Home English Articles How Mamata Banerjee is sowing seeds of Hindu anger in West Bengal

How Mamata Banerjee is sowing seeds of Hindu anger in West Bengal


Social media, especially Twitter, loves a silly game. Replace movie or book names with a funny word.

It never fails to entertain tweeple, and usually trends at the top. A couple of days ago, one such top all-India trend – #Replace- RamWithRong – was neither silly nor funny.

The education board under the Mamata Banerjee government had changed the traditional Bengali term for rainbow from ramdhonu (Ram’s bow) to rongdhonu (bow of colour) in higher secondary textbooks, quietly dropping the word Ram.

Or aakashi (sky blue colour), for instance, was changed to its Urdu/Persian avatar, aasmani.

The story got reported and there was instant outrage. Mamata has for long faced accusations of appeasing her massive Muslim vote bank (in Bengal, we are looking at 27 per cent, and that is the official figure).

She has been criticised for payouts to imams and muezzins, and accused of shielding criminals.

But this brazen engineering of language has a more sinister feel to it and in both sides of Bengal, it brings back terrible memories.

When Pakistan founder Muhammad Ali Jinnah, PM Liaquat Ali Khan and education minister Fazl-ur- Rehman pushed for Urdu as the lingua franca even of East Pakistan, now Bangladesh, they triggered the Bhasha Andolan, or the language movement.

What the Bengal government is doing today is darkly similar to what the report of the East Bengal Language Committee in 1949 sought to do.

It recommended replacing Indo-Aryan or Sanskrit-origin words in Bengali with Urdu, Persian and Arabic-origin ones.

In 1952, the government in Islamabad suggested that Bengali be written in the Arabic script as a solution to the language conflict.

But it only helped the famous Bengali resistance dig in deeper.

Public figures like M Shahidullah and Dhirendra Nath Dutta openly opposed the government, students went on rampaging protest and many were killed on February 21, 1952, in police firing, making ‘Ekushey February’ a day that still unites Bengalis all over the world.

The language movement was the beginning of the end of Pakistan’s iniquitous rule in a nation which later fought its freedom war Mukti Juddho and became Bangladesh, a tribute, again, to the language and culture that binds it.

Shahidullah, the linguist from Dhaka University and a luminary of the ’50s Bhasha Andolan, later wrote: ‘It is true that there are Hindus and Muslims.’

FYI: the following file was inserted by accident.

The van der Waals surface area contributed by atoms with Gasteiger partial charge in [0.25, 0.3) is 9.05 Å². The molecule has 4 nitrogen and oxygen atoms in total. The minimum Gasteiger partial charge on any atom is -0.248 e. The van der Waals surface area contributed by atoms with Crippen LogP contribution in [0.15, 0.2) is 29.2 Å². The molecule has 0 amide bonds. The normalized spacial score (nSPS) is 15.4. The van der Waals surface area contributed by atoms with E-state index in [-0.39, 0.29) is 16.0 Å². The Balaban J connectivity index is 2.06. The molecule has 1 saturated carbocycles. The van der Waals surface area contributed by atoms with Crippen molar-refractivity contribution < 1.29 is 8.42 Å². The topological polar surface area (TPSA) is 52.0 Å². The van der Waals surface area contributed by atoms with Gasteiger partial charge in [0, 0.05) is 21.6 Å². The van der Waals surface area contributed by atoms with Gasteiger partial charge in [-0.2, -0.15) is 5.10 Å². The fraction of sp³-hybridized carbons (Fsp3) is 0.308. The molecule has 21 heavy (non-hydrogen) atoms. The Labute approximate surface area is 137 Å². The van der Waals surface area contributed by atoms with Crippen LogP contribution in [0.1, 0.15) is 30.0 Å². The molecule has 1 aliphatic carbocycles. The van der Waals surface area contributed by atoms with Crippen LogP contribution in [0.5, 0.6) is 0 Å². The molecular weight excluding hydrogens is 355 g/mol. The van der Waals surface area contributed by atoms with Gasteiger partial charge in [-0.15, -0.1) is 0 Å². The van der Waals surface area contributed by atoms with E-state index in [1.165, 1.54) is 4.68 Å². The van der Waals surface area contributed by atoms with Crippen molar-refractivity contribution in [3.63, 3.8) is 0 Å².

‘But what is transcending is that they are in essence Bengali. This is a reality.’

‘Nature with her own hand has stamped the indelible mark of Bengali in such a manner on our appearance and language that it is no longer possible to conceal it.’

For all her astonishing political savvy, Mamata Banerjee is playing with fire.

Her actions and decisions are sowing the seeds of Hindu anger and Hindutva politics.

Already, the BJP has emerged as the dominant opposition in Bengal. The RSS and its tributaries like the VHP and Bajrang Dal are expanding base in the state.

In 2013, there were about 800 Sangh shakhas, while now there are 1,500 odd.

Kolkata’s Brigade Parade Ground, once Jyoti Basu-led Left’s pulpit, hosted RSS drills and chief Mohan Bhagwat’s speech on Saturday, which was beamed live for followers in several districts.

Bajrang Dal, a non-existent force till recently, sends out videos of bike processions and rallies in districts like Burdwan, Birbhum, Nadia, and South and North 24 Paraganas.

Malda and Dhulagarh riots, alleged killing of lower-caste Hindus by fundamentalists in Nadia’s Juranpur, Hooghly’s Hanskhali or Kharagpur only arm the saffron force with inflammable material.

When elements like hate spewing imam of the Tipu Sultan mosque Nurur Rahman Barkati are allowed a free run, the vicious air damages both ordinary Hindus and Muslims, creating deep, new rifts.

But RSS’s Bengal pranth karyavah (state secretary) Jishnu Basu says the pace of growth is not enough.

‘We have still not done enough in the state to make especially lower caste Hindus feel secure. A lot more needs to be done.’

If all this is not a storm warning, one doesn’t know what is. Bengal needs mature governance and a cool head, and not covert surgical strikes on its identity and language.

By Abhijit Majumder

Courtesy: Daily Mail